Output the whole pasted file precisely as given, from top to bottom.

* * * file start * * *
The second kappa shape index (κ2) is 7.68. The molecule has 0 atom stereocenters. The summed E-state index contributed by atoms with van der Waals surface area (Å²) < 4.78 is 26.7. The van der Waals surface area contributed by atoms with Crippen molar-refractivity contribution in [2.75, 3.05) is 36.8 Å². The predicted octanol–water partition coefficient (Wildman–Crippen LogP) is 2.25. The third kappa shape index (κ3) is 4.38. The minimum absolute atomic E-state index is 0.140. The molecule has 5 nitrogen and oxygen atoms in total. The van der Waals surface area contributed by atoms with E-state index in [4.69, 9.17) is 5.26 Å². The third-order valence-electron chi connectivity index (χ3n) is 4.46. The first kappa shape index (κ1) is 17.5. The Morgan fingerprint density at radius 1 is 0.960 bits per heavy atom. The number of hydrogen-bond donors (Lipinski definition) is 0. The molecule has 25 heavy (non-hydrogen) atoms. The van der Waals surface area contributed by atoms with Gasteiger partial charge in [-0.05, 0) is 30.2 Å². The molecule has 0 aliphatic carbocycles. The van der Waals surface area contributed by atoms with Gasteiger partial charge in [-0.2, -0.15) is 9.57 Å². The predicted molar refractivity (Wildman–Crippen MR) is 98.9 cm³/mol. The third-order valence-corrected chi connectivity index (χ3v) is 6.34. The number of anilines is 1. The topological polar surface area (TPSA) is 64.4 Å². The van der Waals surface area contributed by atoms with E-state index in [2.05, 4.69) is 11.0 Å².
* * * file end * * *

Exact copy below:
The second kappa shape index (κ2) is 7.68. The molecule has 0 atom stereocenters. The summed E-state index contributed by atoms with van der Waals surface area (Å²) < 4.78 is 26.7. The van der Waals surface area contributed by atoms with Crippen molar-refractivity contribution in [2.75, 3.05) is 36.8 Å². The predicted octanol–water partition coefficient (Wildman–Crippen LogP) is 2.25. The third kappa shape index (κ3) is 4.38. The minimum absolute atomic E-state index is 0.140. The molecule has 5 nitrogen and oxygen atoms in total. The van der Waals surface area contributed by atoms with E-state index in [4.69, 9.17) is 5.26 Å². The third-order valence-electron chi connectivity index (χ3n) is 4.46. The first kappa shape index (κ1) is 17.5. The Morgan fingerprint density at radius 1 is 0.960 bits per heavy atom. The number of hydrogen-bond donors (Lipinski definition) is 0. The molecule has 25 heavy (non-hydrogen) atoms. The van der Waals surface area contributed by atoms with Gasteiger partial charge in [-0.05, 0) is 30.2 Å². The molecule has 0 aliphatic carbocycles. The van der Waals surface area contributed by atoms with Gasteiger partial charge in [-0.2, -0.15) is 9.57 Å². The predicted molar refractivity (Wildman–Crippen MR) is 98.9 cm³/mol. The third-order valence-corrected chi connectivity index (χ3v) is 6.34. The number of anilines is 1. The topological polar surface area (TPSA) is 64.4 Å². The van der Waals surface area contributed by atoms with E-state index in [2.05, 4.69) is 11.0 Å².